Jeff Sessions is out. Fraudster Mathew Whittaker is in. The Mueller investigation is now under AG Whittaker, whom has already made statements claiming the investigation is a witch hunt and fake. Some experts claim that these statements suggest he has already passed judgement on an ongoing investigation, so he must recuse himself. Either way, the Democratic control of the House can exert more influence by new leadership in the intelligence, oversight, etc. committees. We should prepare to see a wave of subpoena-powered investigations into a variety of topics like Trump’s taxes, Russian meddling, collusion with WikiLeaks and more.
Importantly, protection for Mueller seems likely to pass in congress. Previously, bipartisan support was obtained in the Senate for protecting the special counsel, but the Republican majority in the House rejected the proposal. If this bipartisan support for protecting Mueller continues in the Senate next session, then it’s almost guaranteed the House will approve such measures.
If election results are close, recounting votes is supposed restore the public’s faith in the US democratic system. However, recounting has become politicized since the 2000 presidential election between George W Bush and Al Gore when Florida results were disputed. After Gore filed a lawsuit the recount was attempted until Republican protestors, composed of many congressional staffers, stopped the recount in Miami.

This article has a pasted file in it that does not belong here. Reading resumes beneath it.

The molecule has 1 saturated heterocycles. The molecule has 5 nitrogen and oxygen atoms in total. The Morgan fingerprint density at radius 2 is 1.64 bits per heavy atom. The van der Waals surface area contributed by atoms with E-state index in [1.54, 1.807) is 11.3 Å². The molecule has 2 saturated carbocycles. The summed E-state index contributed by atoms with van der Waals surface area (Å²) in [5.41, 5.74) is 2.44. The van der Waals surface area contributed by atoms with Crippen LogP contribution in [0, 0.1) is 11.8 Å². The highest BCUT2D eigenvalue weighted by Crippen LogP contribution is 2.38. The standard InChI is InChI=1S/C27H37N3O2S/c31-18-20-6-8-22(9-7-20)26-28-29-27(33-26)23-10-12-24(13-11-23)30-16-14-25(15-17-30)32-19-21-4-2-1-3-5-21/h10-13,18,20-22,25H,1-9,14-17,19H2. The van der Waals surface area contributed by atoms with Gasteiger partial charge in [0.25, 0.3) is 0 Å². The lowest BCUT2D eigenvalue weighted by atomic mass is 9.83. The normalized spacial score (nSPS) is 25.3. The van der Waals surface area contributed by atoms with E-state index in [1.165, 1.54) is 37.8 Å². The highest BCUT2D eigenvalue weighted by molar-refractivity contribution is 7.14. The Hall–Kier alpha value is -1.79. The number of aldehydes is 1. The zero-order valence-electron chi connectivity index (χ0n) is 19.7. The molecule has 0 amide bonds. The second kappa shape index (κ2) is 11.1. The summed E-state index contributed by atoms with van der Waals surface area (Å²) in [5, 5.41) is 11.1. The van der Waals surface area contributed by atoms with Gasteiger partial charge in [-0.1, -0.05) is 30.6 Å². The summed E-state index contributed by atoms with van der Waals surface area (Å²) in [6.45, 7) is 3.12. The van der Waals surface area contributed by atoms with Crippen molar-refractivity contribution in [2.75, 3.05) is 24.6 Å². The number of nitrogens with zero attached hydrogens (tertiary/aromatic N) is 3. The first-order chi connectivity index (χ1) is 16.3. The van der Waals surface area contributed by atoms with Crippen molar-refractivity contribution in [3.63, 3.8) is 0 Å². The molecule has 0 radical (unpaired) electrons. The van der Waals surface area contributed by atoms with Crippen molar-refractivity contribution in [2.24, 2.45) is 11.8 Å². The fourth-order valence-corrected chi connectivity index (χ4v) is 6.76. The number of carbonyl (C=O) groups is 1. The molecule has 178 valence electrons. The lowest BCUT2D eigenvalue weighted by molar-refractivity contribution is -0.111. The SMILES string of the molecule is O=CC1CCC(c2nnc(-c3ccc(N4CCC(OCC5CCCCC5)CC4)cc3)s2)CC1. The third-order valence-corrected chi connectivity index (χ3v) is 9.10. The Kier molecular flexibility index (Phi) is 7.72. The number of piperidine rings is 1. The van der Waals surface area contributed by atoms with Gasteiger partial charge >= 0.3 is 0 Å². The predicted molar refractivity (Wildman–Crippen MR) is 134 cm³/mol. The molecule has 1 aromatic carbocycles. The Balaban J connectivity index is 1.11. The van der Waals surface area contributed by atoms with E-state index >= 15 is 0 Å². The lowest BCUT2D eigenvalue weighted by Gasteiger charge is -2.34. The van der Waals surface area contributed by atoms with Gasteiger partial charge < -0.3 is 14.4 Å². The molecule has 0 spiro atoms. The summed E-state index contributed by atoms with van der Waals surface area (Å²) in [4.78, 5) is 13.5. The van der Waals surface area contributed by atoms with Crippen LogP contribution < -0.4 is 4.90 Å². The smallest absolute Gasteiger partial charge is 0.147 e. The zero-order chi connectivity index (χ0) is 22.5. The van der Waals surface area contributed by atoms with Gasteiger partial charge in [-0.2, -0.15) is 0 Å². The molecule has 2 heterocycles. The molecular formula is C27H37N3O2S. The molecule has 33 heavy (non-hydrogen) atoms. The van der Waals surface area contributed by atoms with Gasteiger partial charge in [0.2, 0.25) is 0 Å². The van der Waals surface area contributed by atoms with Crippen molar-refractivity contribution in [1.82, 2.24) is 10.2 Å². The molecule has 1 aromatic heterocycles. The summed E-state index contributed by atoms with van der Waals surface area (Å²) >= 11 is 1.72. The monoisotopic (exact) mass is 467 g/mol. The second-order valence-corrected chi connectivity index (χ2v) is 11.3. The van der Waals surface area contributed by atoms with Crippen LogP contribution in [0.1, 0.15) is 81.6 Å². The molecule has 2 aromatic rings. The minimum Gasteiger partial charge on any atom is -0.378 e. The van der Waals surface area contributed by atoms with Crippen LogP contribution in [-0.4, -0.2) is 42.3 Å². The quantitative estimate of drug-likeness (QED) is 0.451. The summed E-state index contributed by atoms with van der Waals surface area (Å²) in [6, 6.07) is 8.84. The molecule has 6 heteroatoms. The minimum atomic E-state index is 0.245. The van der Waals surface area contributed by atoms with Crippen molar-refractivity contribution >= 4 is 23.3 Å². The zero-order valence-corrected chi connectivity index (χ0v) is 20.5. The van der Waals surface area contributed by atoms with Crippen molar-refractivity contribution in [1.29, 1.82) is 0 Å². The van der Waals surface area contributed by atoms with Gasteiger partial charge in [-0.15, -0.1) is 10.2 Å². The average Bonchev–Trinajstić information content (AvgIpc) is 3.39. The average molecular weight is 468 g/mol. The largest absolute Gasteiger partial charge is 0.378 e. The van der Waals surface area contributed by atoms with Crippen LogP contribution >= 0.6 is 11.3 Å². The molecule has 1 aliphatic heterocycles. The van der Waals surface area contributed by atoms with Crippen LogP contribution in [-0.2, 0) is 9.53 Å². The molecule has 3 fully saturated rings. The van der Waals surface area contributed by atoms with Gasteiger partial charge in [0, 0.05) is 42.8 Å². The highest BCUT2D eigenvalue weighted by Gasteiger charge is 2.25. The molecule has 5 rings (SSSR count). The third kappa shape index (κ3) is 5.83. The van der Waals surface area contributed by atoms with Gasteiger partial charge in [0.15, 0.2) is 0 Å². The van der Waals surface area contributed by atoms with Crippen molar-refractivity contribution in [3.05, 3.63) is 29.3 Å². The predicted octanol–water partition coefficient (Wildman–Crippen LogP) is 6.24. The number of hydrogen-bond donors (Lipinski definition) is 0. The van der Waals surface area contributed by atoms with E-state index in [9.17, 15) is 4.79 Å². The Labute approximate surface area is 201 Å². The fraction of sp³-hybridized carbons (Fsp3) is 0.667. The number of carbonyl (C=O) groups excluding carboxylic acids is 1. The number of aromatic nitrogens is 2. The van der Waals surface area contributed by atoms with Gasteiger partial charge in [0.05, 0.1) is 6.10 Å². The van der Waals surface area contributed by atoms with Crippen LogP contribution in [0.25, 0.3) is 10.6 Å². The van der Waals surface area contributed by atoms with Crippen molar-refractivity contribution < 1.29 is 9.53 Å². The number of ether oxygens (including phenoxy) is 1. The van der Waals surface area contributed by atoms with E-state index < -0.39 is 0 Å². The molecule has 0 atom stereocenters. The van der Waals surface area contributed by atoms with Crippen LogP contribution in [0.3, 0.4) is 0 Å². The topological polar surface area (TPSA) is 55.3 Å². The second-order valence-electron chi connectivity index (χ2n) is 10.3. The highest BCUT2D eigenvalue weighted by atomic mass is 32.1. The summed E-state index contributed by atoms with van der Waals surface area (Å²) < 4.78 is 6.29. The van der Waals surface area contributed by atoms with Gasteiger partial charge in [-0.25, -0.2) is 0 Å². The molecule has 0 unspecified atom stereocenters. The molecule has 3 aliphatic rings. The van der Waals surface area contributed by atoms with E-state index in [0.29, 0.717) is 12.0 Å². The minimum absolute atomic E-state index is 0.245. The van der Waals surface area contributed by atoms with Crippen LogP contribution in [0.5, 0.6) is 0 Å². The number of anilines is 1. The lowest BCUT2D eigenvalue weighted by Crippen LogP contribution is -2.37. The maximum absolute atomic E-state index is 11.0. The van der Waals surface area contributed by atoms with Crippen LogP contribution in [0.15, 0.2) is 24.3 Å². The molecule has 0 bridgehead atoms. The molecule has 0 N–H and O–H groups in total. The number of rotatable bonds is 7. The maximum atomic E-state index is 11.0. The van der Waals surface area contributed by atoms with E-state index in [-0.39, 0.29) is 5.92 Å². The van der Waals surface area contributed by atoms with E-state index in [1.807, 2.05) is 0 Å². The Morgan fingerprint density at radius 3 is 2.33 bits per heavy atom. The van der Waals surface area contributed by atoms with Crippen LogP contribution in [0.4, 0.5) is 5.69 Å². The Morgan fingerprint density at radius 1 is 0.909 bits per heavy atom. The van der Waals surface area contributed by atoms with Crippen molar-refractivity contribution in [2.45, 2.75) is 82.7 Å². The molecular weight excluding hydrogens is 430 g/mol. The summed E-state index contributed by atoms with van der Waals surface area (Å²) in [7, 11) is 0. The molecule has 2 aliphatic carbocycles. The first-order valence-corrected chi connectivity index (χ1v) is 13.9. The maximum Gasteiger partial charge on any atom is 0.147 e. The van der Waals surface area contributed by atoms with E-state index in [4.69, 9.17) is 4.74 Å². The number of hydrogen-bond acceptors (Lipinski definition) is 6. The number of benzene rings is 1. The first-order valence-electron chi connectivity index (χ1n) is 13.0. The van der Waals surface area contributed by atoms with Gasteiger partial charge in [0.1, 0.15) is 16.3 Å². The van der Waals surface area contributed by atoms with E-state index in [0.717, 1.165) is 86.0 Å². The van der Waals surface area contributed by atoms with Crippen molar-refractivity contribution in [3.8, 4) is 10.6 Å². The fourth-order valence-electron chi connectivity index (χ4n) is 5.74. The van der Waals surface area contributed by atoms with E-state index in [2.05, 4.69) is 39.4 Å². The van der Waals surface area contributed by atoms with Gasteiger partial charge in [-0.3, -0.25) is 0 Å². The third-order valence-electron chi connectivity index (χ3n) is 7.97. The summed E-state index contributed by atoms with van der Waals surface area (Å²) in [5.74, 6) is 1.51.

A similar situation has resulted in places recounting votes, including Arizona, Georgia, and Florida (again). Republicans are attempting to undermine the legitimacy of the election by claiming democrats have planted votes, but no evidence has been presented. Saying the election should be decided on election night means that votes from provisional ballots, deployed military members, and expats would not be counted. Democrats have forcefully fought back against these allegations arguing Republicans have disingenuous motives. The losing candidate McSally (R) in Arizona was even attacked by her own party for refusing to question the results of votes counted.
The power of the president is fully behind those undermining the electoral system. Overall, delegitimizing the initial vote counting and recounts threatens the credibility of elections, and questions the foundation of democracy itself. The fact that both parties are politicizing recounts is also not a good sign.
Keep in mind the various methods of voter suppression that Republicans have used including gerrymandering, voter ID laws, and shutting down polling locations in communities of colour. It will take a lot to restore faith in the elections with added suspicion of Russian intervention. Transforming the polling methods is long overdue and differs by state, but experts have continued to warn about vulnerabilities in the polling methods and technology.
What about 2020?
Democrats will have to keep up the energy shown in this election to win the presidency and a strong candidate will be essential if they want Trump out of office. The Dem primary will be highly competitive with many candidates. We’ll see what kind of divisions is caused in the party. Republicans may have kept the Senate, but this would normally be the time for massive reflection. With Trump in charge, reflection or a change in narrative seems unlikely.